Cycling’s governing body, the Union Cycliste Internationale (UCI), has made a strong commitment to improve international women’s cycling.
“One of the things we agreed at the UCI Management Committee a couple of weeks ago was that we needed to do something about it,” UCI Road Commission president Brian Cookson said. “As a matter of principle and policy, we agreed to try to work towards making women’s cycling more equitable in every aspect with the men’s.
“Cycling is quite a male chauvinist sport, culturally it has been for years, but it’s taken a long time to change.”
Since starting his new role last September, one of Cookson’s tasks has been looking at how to develop the women’s cycling scene.
“What I asked the senior management team to do was look at short, medium and long-term actions we can put in place,” he explained. “I’m not clear that we’ve actually got that process right; we’ve got a lot of work to do.
“I was quite disappointed that the short-term things were about more studies and expressions of concern, which is all well and good, but I want to try and accelerate the process and bring medium-term things into the short term.”
Another agreement from the UCI Management Committee meetings in late September was to appoint one woman to each of the UCI’s 18 committees. As part of her role as UCI project coordinator, Brazilian Andrea Marcellini will be aiming to develop women’s sport.
The UCI also agreed to equalise the track team pursuit – making it a race of four women over 4,000 metres – from the 2014 World Track Championships onwards.
Cookson admitted “concern about the economics and viability” of the UCI plans. Alongside more effort from the governing body to address the imbalance between men and women’s professional cycling, a flush of money from sponsors and TV revenue is what will spark change. That comes down to marketing, first and foremost, and making the backing of an international women’s team attractive.
“I think there are sponsors out there that would be interested in women’s sport that wouldn’t be interested in men’s sport,” Cookson said. “You’re missing a trick if you just insist that women’s sport is always going to be an adjunct to men’s.”
While desiring greater parity, Cookson added that there was no quick fix. “I don’t think there’s a magic wand or a lever to pull that makes everything OK; you’ve got to help it evolve,” he said.
Men’s ProTeams having women’s teams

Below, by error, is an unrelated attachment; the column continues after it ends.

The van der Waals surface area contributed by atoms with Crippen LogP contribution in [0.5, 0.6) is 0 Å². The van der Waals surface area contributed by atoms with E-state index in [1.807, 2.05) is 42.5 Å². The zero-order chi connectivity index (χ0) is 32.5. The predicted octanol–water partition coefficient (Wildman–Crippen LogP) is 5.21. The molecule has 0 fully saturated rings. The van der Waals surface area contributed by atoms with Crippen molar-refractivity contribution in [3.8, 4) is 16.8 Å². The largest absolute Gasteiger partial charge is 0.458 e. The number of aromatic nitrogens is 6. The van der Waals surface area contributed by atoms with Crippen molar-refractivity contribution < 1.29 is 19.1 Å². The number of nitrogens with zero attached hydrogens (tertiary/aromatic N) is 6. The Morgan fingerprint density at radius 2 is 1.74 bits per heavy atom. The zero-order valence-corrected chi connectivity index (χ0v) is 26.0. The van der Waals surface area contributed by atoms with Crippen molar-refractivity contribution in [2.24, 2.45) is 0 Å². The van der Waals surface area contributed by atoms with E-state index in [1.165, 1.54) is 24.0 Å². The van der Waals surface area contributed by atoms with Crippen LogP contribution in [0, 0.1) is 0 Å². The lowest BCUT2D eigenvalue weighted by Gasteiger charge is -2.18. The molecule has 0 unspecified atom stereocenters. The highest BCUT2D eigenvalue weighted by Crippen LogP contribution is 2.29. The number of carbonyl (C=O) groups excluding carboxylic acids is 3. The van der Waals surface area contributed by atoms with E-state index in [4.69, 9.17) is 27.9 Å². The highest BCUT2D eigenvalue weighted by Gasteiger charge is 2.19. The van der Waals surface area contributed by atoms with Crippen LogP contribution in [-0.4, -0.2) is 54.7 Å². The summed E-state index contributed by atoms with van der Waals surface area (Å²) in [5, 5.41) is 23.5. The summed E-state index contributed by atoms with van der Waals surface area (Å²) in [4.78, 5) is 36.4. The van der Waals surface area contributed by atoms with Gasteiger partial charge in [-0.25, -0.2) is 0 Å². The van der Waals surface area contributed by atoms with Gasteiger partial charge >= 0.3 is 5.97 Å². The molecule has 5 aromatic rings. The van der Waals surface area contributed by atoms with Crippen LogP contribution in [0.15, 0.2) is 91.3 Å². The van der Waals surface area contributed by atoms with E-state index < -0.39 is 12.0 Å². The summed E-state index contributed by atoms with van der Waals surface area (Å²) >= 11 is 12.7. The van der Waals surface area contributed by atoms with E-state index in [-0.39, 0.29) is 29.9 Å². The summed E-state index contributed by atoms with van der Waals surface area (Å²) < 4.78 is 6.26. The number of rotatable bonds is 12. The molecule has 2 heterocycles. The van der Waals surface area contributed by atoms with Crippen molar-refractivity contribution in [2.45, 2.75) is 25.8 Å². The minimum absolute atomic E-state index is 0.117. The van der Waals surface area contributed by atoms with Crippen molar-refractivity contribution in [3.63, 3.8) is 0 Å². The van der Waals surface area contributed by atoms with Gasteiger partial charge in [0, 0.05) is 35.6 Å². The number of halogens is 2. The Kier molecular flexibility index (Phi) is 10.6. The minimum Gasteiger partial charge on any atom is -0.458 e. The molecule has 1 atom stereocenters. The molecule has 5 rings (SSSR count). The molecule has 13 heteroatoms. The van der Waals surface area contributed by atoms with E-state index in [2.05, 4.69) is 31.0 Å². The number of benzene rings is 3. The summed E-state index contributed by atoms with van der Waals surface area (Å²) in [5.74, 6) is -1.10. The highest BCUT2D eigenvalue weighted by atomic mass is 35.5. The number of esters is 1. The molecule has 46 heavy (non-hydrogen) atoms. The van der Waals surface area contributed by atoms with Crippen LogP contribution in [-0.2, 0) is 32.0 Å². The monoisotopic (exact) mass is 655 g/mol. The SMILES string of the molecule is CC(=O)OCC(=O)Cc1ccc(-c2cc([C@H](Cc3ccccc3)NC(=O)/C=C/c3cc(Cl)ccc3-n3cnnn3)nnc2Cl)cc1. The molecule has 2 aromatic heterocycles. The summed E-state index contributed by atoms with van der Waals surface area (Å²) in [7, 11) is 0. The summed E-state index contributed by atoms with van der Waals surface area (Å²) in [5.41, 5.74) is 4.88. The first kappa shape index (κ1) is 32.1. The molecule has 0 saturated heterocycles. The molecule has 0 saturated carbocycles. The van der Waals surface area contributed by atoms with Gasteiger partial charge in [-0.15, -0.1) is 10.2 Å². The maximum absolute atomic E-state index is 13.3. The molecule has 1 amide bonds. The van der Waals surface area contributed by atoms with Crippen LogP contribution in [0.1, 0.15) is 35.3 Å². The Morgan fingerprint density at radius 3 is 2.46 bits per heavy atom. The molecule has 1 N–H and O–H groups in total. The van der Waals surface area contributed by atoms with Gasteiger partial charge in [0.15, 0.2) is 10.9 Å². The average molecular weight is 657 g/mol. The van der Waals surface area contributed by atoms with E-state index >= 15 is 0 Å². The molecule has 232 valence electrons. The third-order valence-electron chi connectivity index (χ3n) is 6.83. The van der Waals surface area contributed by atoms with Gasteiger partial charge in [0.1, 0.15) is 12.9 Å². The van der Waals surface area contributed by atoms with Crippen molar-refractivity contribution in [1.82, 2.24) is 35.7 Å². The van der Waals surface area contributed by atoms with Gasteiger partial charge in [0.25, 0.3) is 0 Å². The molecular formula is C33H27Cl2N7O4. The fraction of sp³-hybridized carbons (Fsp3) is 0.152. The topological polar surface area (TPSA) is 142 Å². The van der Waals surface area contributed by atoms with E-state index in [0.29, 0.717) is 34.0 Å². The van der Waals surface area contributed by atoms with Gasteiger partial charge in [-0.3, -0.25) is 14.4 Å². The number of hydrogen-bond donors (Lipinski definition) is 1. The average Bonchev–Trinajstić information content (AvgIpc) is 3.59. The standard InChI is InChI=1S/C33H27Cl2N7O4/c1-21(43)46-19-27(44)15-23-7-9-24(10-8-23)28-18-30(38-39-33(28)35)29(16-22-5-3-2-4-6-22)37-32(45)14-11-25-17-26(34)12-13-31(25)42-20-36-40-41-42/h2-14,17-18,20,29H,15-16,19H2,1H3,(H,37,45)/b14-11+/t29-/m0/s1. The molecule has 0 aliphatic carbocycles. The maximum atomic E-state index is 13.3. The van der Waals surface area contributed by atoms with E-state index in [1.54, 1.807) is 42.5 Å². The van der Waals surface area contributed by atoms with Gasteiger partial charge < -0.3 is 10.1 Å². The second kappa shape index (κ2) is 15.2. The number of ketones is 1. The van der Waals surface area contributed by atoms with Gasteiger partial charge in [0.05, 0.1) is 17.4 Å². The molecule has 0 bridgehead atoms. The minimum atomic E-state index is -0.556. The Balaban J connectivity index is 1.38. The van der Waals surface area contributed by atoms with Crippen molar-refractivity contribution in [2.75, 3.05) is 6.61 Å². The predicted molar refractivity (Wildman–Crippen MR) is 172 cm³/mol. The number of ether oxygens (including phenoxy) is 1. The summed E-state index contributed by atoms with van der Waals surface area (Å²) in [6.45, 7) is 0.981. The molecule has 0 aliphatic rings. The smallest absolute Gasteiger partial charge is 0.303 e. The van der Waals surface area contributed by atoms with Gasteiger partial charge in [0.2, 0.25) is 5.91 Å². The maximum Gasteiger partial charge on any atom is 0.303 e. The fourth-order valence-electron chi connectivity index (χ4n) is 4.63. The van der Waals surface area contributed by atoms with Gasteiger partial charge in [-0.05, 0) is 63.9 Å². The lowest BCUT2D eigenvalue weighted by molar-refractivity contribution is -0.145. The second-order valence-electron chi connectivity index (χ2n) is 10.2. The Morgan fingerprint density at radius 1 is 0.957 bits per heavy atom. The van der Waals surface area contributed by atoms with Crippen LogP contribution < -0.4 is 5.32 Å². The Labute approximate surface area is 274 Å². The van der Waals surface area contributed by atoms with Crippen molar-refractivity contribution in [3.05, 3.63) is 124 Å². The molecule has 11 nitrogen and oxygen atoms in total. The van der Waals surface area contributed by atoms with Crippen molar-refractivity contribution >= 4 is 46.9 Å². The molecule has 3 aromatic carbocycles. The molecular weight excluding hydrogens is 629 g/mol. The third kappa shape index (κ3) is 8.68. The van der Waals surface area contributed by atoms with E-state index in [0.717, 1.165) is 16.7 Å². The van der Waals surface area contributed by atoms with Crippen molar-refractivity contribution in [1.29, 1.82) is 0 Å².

“We could look at encouraging ProTeams when they renew their UCI registration, but not necessarily in a compulsory way.
“A lot of the men’s teams are financially challenged anyway. Putting more load on them is not necessarily going to help in this situation. They’d probably say it’s the simplest thing to cut off.”
Men’s races having accompanying women’s races
“I think some go for the men’s event and regard the women’s as a bit of a sideshow. We can do more of that association with those races, but I think we’ve got to have more events not linked to men’s.”
Lack of televised live women’s events
“Is it the broadcasters’ fault or is it the public who are not that interested in watching it? That’s the whole conundrum of women’s sport, it’s the same with women’s football: if the public wanted to watch it, there would be more on.”
Changing the women’s World Cup
“I think the World Cup for women as it stands is quite a sensible entity. I’d like to see more events and stage races too. Making that happen is much more difficult.”
A minimum wage for women cyclists
“If you passed a rule tomorrow saying that a women’s pro team had to have a minimum wage, the first result would be you’d lose half the teams, because they couldn’t afford it.”
Sponsors entering women’s sport
“Money comes into sport because people want to watch it or follow it, and companies come to see some value to being associated with that sport, because of the profile it gives them and the gain they can get out of it.”
How the media can help
“Maybe be bold from time to time and have the confidence as a publisher or media organisation to put a woman on the front cover. Increasing the proportion of women’s coverage would be good. But I don’t think women want tokenism: they want interesting stories about interesting people and events in their own right.”
The original version of this article appeared in the October 11 2012 issue of Cycling Weekly magazine